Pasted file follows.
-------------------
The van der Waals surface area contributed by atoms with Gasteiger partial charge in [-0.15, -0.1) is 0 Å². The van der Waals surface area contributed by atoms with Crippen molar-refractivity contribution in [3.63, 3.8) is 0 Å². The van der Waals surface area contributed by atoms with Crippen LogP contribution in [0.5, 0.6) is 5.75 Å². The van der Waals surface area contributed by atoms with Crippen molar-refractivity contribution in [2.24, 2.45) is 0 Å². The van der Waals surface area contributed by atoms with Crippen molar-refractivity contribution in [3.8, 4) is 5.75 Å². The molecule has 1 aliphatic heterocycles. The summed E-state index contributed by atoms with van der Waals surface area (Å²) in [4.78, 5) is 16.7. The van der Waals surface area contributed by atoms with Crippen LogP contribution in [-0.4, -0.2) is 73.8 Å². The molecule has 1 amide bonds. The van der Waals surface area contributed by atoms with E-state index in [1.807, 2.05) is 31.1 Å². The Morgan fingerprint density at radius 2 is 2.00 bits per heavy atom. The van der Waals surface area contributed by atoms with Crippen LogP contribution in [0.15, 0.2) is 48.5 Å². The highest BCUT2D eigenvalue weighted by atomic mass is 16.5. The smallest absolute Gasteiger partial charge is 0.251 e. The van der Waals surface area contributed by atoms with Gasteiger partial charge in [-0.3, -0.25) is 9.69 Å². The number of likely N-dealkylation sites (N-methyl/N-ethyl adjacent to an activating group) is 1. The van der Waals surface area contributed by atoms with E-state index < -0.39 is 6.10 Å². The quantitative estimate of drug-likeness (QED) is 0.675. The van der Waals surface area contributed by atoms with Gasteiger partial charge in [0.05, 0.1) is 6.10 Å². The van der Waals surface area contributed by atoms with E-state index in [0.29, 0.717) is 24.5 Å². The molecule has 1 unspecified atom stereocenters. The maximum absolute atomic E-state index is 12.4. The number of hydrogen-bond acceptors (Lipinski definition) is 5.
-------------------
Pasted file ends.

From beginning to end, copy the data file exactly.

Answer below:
The van der Waals surface area contributed by atoms with Gasteiger partial charge in [-0.15, -0.1) is 0 Å². The van der Waals surface area contributed by atoms with Crippen molar-refractivity contribution in [3.63, 3.8) is 0 Å². The van der Waals surface area contributed by atoms with Crippen LogP contribution in [0.5, 0.6) is 5.75 Å². The van der Waals surface area contributed by atoms with Crippen molar-refractivity contribution in [2.24, 2.45) is 0 Å². The van der Waals surface area contributed by atoms with Crippen molar-refractivity contribution in [3.8, 4) is 5.75 Å². The molecule has 1 aliphatic heterocycles. The summed E-state index contributed by atoms with van der Waals surface area (Å²) in [4.78, 5) is 16.7. The van der Waals surface area contributed by atoms with Crippen LogP contribution in [-0.4, -0.2) is 73.8 Å². The molecule has 1 amide bonds. The van der Waals surface area contributed by atoms with E-state index in [1.807, 2.05) is 31.1 Å². The Morgan fingerprint density at radius 2 is 2.00 bits per heavy atom. The van der Waals surface area contributed by atoms with Crippen LogP contribution in [0.15, 0.2) is 48.5 Å². The highest BCUT2D eigenvalue weighted by atomic mass is 16.5. The smallest absolute Gasteiger partial charge is 0.251 e. The van der Waals surface area contributed by atoms with Gasteiger partial charge in [-0.3, -0.25) is 9.69 Å². The number of likely N-dealkylation sites (N-methyl/N-ethyl adjacent to an activating group) is 1. The van der Waals surface area contributed by atoms with E-state index < -0.39 is 6.10 Å². The quantitative estimate of drug-likeness (QED) is 0.675. The van der Waals surface area contributed by atoms with Gasteiger partial charge in [0.05, 0.1) is 6.10 Å². The van der Waals surface area contributed by atoms with E-state index in [0.29, 0.717) is 24.5 Å². The molecule has 1 unspecified atom stereocenters. The maximum absolute atomic E-state index is 12.4. The number of hydrogen-bond acceptors (Lipinski definition) is 5.